The president and first lady will also attend a ceremony in Portsmouth to commemorate D-Day, the June 6, 1944, landing of allied forces in France. From there they will travel to Normandy, France, on June 6, to commemorate the anniversary of D-Day.
Representatives of other countries invited to the Portsmouth event on June 5 include those from Canada, France, Germany, Australia, New Zealand, Belgium, Luxembourg, Poland, Norway, Denmark, Netherlands, Greece, Slovakia and the Czech Republic.
Portsmouth was one of the key embarkation points for many of the landing craft on D-Day, when, during World War Two, Allied forces invaded Nazi-occupied France marking the beginning of the end for Adolf Hitler’s domination of Europe.
The June gathering on Southsea Common will involve live performances, military displays and tributes to the Allied troops who fought in Normandy, including at least 11 Royal Navy vessels in the Solent and a flypast of 26 RAF aircraft.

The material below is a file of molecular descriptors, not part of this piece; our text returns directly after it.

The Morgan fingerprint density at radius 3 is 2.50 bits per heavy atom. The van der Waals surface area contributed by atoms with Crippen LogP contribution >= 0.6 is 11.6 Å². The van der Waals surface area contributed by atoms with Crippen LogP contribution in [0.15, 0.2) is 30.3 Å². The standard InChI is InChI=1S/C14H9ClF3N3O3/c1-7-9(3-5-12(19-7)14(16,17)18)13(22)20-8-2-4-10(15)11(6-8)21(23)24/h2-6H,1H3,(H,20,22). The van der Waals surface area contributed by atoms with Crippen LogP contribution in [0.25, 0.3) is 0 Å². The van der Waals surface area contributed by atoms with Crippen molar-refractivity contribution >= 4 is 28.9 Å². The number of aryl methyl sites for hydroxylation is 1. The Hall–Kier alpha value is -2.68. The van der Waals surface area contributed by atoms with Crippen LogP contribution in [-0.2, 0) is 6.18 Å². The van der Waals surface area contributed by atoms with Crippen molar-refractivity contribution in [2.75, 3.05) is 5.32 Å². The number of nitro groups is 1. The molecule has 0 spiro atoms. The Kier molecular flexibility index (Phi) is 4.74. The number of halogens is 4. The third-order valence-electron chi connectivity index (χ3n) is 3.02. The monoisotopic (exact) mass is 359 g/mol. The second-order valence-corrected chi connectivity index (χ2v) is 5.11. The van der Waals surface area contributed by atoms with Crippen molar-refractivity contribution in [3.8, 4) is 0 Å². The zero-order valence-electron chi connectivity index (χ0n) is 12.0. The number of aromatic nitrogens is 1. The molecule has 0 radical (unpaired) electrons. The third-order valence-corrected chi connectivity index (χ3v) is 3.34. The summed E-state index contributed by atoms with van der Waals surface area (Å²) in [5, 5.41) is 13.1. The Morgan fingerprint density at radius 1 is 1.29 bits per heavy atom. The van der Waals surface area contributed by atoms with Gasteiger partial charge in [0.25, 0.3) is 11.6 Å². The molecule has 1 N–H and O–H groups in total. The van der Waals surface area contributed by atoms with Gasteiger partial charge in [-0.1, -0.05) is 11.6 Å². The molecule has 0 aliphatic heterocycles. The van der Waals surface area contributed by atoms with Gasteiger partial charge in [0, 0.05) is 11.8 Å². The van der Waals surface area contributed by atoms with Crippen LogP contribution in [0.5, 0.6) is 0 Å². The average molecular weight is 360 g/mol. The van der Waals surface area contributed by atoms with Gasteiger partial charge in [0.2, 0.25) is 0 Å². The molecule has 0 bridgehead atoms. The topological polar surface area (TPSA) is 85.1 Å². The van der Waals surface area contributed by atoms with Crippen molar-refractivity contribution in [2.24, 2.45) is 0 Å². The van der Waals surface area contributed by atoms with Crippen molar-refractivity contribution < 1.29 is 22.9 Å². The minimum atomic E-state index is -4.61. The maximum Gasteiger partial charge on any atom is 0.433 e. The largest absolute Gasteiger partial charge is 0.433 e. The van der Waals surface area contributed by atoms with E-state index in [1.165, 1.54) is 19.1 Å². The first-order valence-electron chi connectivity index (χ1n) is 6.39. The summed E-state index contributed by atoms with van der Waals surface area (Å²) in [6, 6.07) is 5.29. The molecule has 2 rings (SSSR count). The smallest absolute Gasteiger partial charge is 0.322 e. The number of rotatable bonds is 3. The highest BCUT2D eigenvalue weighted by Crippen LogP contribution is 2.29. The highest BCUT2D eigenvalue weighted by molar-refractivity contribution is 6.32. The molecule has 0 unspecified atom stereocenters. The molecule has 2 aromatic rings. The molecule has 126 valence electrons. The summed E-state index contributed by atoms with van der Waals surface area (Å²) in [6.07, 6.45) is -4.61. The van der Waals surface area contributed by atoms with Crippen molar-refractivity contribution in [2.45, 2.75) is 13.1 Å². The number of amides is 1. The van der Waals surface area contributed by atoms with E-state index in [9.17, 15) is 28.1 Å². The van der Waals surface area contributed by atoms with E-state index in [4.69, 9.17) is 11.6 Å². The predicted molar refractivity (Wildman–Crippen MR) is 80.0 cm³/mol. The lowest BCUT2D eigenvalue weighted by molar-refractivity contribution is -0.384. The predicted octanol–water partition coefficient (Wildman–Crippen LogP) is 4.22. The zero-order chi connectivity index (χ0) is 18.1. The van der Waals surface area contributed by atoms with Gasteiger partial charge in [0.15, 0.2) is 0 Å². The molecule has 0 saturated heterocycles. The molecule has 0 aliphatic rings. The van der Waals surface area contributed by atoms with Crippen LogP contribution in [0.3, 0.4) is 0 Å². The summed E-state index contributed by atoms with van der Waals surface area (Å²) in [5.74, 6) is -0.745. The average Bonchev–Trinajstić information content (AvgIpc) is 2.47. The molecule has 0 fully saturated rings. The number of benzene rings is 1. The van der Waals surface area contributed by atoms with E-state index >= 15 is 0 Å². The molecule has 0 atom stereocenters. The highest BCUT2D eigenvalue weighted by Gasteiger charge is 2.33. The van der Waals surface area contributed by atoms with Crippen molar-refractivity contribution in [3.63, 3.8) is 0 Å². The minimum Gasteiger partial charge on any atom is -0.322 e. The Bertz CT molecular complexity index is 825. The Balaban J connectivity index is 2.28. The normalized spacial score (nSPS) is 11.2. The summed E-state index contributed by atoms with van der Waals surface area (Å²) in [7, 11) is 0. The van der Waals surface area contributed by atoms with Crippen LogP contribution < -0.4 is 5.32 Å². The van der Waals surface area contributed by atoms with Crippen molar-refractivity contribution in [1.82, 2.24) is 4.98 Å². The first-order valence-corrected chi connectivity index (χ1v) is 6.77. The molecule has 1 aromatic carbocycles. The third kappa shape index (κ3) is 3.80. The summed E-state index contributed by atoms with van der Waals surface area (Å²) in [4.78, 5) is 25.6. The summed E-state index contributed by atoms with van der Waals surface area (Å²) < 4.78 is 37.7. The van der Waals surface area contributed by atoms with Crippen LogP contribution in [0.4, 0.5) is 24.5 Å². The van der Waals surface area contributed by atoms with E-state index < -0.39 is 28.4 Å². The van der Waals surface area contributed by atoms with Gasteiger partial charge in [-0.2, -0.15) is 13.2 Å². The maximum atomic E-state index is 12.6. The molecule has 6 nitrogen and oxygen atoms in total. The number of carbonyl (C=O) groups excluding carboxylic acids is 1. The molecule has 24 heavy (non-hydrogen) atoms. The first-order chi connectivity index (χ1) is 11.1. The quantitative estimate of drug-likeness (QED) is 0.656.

After leaving the UK, President and Mrs. Trump will travel to France for a series of D-Day anniversary events on June 6 itself.
Compiled from April 23 articles by Sean Rossman at USAToday .com, by Chloe Taylor at CNBC and from BBC News. Reprinted here for educational purposes only. May not be reproduced on other websites without permission.
Please Note: Daily posting and Answers emails will end for the school year on Tuesday, May 28th.
1. For UNITED KINGDOM, give the following information: (Note: GREAT BRITAIN includes England, Scotland and Wales; THE UNITED KINGDOM (UK) includes those countries AND Northern Ireland.)
- location/the countries that share its borders
- the religious breakdown of the population
- the type of government
- the chief of state (and head of government if different) If monarch or dictator, since what date has he/she ruled? – include name of heir apparent for monarch
- the population
Find the answers at the CIA World FactBook website. Answers can be found under the “Geography” “People” and “Government” headings.